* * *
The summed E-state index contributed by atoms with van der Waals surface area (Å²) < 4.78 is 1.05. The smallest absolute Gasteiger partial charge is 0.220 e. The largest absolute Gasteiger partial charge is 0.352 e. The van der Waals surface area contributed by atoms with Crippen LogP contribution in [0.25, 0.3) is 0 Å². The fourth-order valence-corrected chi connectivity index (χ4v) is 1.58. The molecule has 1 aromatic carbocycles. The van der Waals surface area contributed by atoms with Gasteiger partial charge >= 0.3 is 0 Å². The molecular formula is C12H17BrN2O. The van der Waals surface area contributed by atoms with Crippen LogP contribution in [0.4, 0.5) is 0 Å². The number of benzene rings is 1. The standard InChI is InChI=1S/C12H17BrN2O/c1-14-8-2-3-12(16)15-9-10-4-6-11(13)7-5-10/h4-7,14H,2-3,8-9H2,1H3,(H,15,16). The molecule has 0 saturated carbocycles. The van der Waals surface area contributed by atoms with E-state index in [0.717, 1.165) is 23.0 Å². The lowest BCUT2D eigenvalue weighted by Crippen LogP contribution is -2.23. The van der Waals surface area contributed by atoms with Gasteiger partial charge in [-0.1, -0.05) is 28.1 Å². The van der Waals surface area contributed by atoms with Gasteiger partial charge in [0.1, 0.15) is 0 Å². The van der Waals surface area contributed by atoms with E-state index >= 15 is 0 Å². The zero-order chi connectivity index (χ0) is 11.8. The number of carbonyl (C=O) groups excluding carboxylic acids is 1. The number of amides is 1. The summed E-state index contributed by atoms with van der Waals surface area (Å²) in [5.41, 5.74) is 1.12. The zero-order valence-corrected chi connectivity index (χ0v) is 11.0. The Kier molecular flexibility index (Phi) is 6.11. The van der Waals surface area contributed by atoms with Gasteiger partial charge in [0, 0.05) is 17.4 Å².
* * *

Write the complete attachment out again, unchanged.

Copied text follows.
The summed E-state index contributed by atoms with van der Waals surface area (Å²) < 4.78 is 1.05. The smallest absolute Gasteiger partial charge is 0.220 e. The largest absolute Gasteiger partial charge is 0.352 e. The van der Waals surface area contributed by atoms with Crippen LogP contribution in [0.25, 0.3) is 0 Å². The fourth-order valence-corrected chi connectivity index (χ4v) is 1.58. The molecule has 1 aromatic carbocycles. The van der Waals surface area contributed by atoms with Gasteiger partial charge >= 0.3 is 0 Å². The molecular formula is C12H17BrN2O. The van der Waals surface area contributed by atoms with Crippen LogP contribution in [0.4, 0.5) is 0 Å². The number of benzene rings is 1. The standard InChI is InChI=1S/C12H17BrN2O/c1-14-8-2-3-12(16)15-9-10-4-6-11(13)7-5-10/h4-7,14H,2-3,8-9H2,1H3,(H,15,16). The molecule has 0 saturated carbocycles. The van der Waals surface area contributed by atoms with E-state index in [0.717, 1.165) is 23.0 Å². The lowest BCUT2D eigenvalue weighted by Crippen LogP contribution is -2.23. The van der Waals surface area contributed by atoms with Gasteiger partial charge in [-0.1, -0.05) is 28.1 Å². The van der Waals surface area contributed by atoms with Gasteiger partial charge in [0.1, 0.15) is 0 Å². The van der Waals surface area contributed by atoms with E-state index >= 15 is 0 Å². The zero-order chi connectivity index (χ0) is 11.8. The number of carbonyl (C=O) groups excluding carboxylic acids is 1. The number of amides is 1. The summed E-state index contributed by atoms with van der Waals surface area (Å²) in [5.41, 5.74) is 1.12. The zero-order valence-corrected chi connectivity index (χ0v) is 11.0. The Kier molecular flexibility index (Phi) is 6.11. The van der Waals surface area contributed by atoms with Gasteiger partial charge in [0, 0.05) is 17.4 Å².